Research Shows Window Film Market to Nearly Double in the Next 3 Years

Opportunities and Challenges for Solar Control Films

June 9, 2014 | State of the Market Report | LuxResearch

Despite Adoption Challenges, Solar Control Films Will Be a $863 Million Market by 2018.


Managing solar heat gain, light transmission, and glare have become critical pain points, as the use of architectural glass has grown globally and the pressure from building codes and standards to manage heat gain have risen. Compared to competing technologies such as switchable glazings, aerogel glazings, and daylighting skylights, after-market solar control films offer a low-cost, short-payback-period technology that can address the much larger retrofit market. Despite this promise, there are significant specific concerns to overcome, particularly perceptions of thermal stress build-up and inertia induced by specified incumbent technologies like low-emissivity glass and external shading. Even with these adoption challenges, energy security and regulatory drivers will propel the market from today’s $450 million to $863 million by 2018. The factors driving adoption across the globe vary by geography. While Europe continues along a path of relative macroeconomic paralysis, near Net Zero Energy Building (nNZEB) mandates keep the demand for solar control films constant. In contrast, Asia-Pacific grows at 20% per year driven by the adoption of Passive House in Korea and China. Falling in the middle of these growth extremes, the east and west coasts of the U.S. drive the market due to strong city- and state-level policy support.

For solar control film adoption to proliferate, the decision-makers in the value chain need to be identified and the perspectives of early adopters, early resistors, and the as-yet unaware or ill-informed need to be taken into consideration. There is greater familiarity with incumbent technologies that must be combated, requiring demonstration of the upside to hurdle adoption barriers. Warranty issues arise from residential window manufacturers requiring development of relationships with glazing OEMs to mitigate barriers, and with ESCOs such as Siemens and property management firms like Jones Lang Lasalle and CBRE to create pull. Finally, building energy simulations from the likes of Sefaira can provide granular energy assessment and payback estimates.

Of course, from a value proposition perspective there is much that can be done by incumbents and new entrants alike beyond managing inertia- and perception-based issues. Improving durability of existing solutions and developing tools for predicting project-specific energy savings represent concrete steps to accelerate market growth and grow market share for current value-chain participants. Data on thermal stress build-up in assemblies, including failure modes such as seal breakage, will allow better warranty longevity. Also related to durability, marketing films with a lower coefficient of thermal expansion, such as biaxially-oriented polyesters, will open up further paths to adoption. Despite a relatively aggregated market, there are technology-driven paths for prospective new entrants in the space. Waterborne ceramic oxide coatings, such as those offered by Advenira Coatings, offer an entry point for polyolefin film manufacturers into the solar control films market, a space previously limited to polyesters, polycarbonates, and fluoropolymers. Polyolefins and acrylics can also be positioned as low-cost alternatives to polyester substrates, particularly in emerging economies.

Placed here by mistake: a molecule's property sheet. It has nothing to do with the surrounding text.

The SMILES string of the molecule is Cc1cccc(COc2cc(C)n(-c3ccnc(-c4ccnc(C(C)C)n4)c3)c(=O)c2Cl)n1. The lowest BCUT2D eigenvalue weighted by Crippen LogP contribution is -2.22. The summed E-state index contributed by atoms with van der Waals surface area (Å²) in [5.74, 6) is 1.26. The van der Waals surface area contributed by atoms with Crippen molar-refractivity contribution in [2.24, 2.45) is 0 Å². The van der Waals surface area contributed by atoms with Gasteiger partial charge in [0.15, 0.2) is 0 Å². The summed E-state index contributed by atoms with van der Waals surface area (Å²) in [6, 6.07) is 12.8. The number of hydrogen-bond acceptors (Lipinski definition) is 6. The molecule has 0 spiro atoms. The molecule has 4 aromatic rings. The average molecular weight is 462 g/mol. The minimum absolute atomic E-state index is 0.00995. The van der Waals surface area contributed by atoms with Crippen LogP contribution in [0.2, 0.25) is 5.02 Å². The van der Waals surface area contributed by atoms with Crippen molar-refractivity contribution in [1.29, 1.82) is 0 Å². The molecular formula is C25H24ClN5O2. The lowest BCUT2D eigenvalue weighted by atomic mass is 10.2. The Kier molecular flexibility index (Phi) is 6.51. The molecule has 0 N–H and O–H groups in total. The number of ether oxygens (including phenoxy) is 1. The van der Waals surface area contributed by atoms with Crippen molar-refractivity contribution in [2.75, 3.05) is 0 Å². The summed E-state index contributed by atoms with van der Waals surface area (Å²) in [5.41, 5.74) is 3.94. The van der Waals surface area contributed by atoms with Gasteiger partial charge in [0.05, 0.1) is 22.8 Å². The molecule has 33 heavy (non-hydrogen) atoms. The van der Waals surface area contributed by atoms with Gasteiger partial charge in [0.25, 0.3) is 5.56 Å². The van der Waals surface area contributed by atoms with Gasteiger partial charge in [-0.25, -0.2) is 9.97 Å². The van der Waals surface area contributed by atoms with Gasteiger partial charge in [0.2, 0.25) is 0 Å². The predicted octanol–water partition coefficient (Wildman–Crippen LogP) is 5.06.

In reality, solar control films offer a path to growth for all participants in the value chain, through improved energy efficiency with relatively short payback periods at one end, to penetration for all-too-familiar materials for which new markets are few and far between at the front end.

Lead Analyst

Aditya Ranade, Ph.D., M.B.A.
Senior Analyst
+1 (857) 284-5689

5 Comments Comment

  • brad on July 8, 2014

    the industry would grow at ten times that speed if the manufacturers would get involved with helping to educate the general public on the benefits of window film through television and radio, half or more of the people out there don’t even know you can tint the windows on your home, this is all being left up to the installers. have you ever seen a window film commercial???

  • brad on July 8, 2014

    come on people let all get on board and turn this industry upside down and we,ll all get rich…

  • Patric Fransko on July 23, 2014

    @Brad…Let’s hope that this report in accurate. It would be great for everyone in our industry!

  • David Yacobelli on October 9, 2014

    Brad. You are 100% correct. I had a conversation a few years back with Kent Davies, CEO Cortaulds Performance Films. He was completely unfocused on the US market in general. Our struggles as an installer in upstate NY were falling on deaf ears. There is absolutely no money being spent by manufacturers on advertising, lobbying, or education of public and legislaters. I believe the US market is peanuts compared to the Euro market. So we are left to fight for ourselves. It’s disgraceful.

  • Frank Arena on May 22, 2015

    I believe it would be the IWFA’s responsibility to coordinate a program to educate the public with nation wide TV commercials. Dealers and ALL manufacturers need to agree to a 1-3 cent per square foot increase in film cost to dealers to fund it along with a proposed deadline date to launch the advertising campaign before the 2016 Tint-Season. The top 5 film manufacturers who dominate the market must all be in the game. Unfortunately, some of the smaller off-brand manufacturers may get a free ride if they are not in agreement but they don’t count as much anyway. All in favor?

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